Red burning cheeks

Red cheeks with a burning feeling can be serious symptoms especially when it does not go away on its own. If it is persistent with burning or inflamed skin, you may have rosacea symptoms diagnosed.

Another possible cause is due to a potential reaction to topical skin treatments. Redness on your cheeks due to an increased sensitivity to topical treatments can ruin your facial complexion.

Additionally, according to anxietycentre.com, anxiety can be symptomized by a burning skin sensation without necessarily becoming red.


Dermatologists recommend that patients be examined before deciding to apply natural ingredients to reduce burning sensation. These include stop skin treatments or informing your dermatologist about the symptoms, you get.

Soothing moisturizers can be a great deal if mild burning is accompanied by dryness on the skin surface.

When on toddler

Red cheeks can also be observed in toddlers, babies and children depending on the real cause or age of your little-loved ones. From our discussion, some of the causes include:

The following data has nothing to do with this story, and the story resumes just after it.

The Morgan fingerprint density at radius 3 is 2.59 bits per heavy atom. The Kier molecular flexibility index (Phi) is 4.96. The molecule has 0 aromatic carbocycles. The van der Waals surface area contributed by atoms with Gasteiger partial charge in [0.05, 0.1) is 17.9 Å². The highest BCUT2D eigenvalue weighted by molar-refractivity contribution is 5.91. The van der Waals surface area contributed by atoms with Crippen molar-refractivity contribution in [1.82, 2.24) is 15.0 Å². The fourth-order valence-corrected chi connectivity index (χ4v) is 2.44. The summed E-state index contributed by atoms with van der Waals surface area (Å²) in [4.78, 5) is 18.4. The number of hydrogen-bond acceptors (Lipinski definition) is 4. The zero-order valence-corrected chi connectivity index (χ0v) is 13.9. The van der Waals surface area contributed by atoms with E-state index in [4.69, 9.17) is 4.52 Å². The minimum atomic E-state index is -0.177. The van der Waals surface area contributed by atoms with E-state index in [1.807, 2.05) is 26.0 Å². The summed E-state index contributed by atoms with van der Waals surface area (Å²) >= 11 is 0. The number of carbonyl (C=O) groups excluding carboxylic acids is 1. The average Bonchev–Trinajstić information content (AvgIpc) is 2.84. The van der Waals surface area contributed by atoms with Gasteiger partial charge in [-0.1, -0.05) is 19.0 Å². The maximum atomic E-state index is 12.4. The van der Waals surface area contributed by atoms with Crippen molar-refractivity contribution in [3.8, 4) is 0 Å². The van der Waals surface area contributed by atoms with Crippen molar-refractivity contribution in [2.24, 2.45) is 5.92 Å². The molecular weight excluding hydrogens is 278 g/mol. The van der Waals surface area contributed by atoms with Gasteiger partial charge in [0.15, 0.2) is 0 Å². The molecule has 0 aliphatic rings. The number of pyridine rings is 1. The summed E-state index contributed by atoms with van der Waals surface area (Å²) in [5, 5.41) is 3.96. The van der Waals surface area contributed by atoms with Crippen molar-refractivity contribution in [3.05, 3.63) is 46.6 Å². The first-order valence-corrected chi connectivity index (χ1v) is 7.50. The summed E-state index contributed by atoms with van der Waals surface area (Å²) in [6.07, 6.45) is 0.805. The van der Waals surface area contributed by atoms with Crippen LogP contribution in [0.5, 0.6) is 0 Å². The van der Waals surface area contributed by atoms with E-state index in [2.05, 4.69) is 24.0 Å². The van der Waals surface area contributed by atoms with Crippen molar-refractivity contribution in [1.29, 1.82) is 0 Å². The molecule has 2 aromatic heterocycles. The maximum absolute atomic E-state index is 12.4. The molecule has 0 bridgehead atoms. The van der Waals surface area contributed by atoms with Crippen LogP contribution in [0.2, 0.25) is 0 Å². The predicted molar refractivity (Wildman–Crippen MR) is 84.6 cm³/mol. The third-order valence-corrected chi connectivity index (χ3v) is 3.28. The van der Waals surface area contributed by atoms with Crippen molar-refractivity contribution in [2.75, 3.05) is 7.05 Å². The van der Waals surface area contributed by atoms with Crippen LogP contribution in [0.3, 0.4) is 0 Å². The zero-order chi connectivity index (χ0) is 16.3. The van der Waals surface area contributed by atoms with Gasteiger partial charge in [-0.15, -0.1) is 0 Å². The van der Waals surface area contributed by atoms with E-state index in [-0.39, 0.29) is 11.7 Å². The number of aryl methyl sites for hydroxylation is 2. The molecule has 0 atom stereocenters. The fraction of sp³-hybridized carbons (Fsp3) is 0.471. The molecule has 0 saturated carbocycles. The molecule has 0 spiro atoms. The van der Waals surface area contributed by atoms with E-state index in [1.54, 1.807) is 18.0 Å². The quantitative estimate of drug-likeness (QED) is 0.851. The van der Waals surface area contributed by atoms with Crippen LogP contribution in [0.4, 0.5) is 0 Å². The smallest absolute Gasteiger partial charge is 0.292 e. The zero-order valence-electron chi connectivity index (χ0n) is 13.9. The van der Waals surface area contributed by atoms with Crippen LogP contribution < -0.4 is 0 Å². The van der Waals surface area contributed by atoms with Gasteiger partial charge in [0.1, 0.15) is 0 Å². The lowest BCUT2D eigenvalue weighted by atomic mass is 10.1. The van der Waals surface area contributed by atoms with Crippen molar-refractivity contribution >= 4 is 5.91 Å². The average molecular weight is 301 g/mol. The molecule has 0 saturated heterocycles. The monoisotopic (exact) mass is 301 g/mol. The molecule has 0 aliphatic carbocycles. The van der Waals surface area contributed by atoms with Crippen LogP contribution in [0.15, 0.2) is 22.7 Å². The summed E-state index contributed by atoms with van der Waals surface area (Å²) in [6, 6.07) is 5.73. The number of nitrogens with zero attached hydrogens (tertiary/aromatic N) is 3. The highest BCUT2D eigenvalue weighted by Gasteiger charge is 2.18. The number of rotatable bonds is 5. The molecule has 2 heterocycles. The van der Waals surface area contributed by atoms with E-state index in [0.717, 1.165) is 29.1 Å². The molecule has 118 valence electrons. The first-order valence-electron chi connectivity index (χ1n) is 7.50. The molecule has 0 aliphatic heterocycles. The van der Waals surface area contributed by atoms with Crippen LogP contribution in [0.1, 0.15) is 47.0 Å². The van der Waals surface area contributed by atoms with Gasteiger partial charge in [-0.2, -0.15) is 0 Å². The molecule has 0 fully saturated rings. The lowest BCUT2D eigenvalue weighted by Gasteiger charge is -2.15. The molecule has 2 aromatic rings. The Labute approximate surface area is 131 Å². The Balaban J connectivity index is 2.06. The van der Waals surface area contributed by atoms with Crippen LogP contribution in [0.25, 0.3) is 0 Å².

• Slapped cheek syndrome
  • Teething signs
  • Exposure to sunlight
  • Heat stress

IMPORTANT: If your child has red to pink patches on the cheek or facial area that causes itching, notify your doctor immediately.

High blood pressure

Can high blood pressure be a risk factor for developing red cheeks? Facial flushing, sleep problems, sweating are wrong conclusions drawn by individuals who self-diagnose in absence of a medical basis or guidance.

  • Facial flushing or redness is not caused by high blood pressure either is it a symptom of HBP since it occurs when the blood vessels dilate
  • Redness or facial flushing is linked with a circulation in veins, therefore, cannot be affected by high blood pressure that starts in arteries
  • Dizziness can be a side-effect of HBP medications or stroke
  • High blood pressure can lead to stroke

How to get rid of the redness 

Treating an underlying cause is by far more effective way of dealing with cheek redness since the problem can be caused by a good number of reasons some of which are medical.

In some cases, you need to talk to a professional if your primary care provider examines you and finds no condition is associated with your facial problem.

  • http://www.health.govt.nz/your-health/conditions-and-treatments/diseases-and-illnesses/slapped-cheek
  • http://www.healthguidance.org/entry/15902/1/What-Is-a-Butterfly-Rash.html
  • http://www.belmarrahealth.com/lupus-vs-rosacea-differences-in-symptoms-causes-and-treatment/
  • http://www.abc.net.au/news/health/2016-11-03/is-a-red-face-a-sign-someone-has-high-blood-pressure/7537306
  • http://www.babycentre.co.uk/l25007369/signs-of-teething-photos
  • http://www.resources.lupus.org/entry/types-of-lupus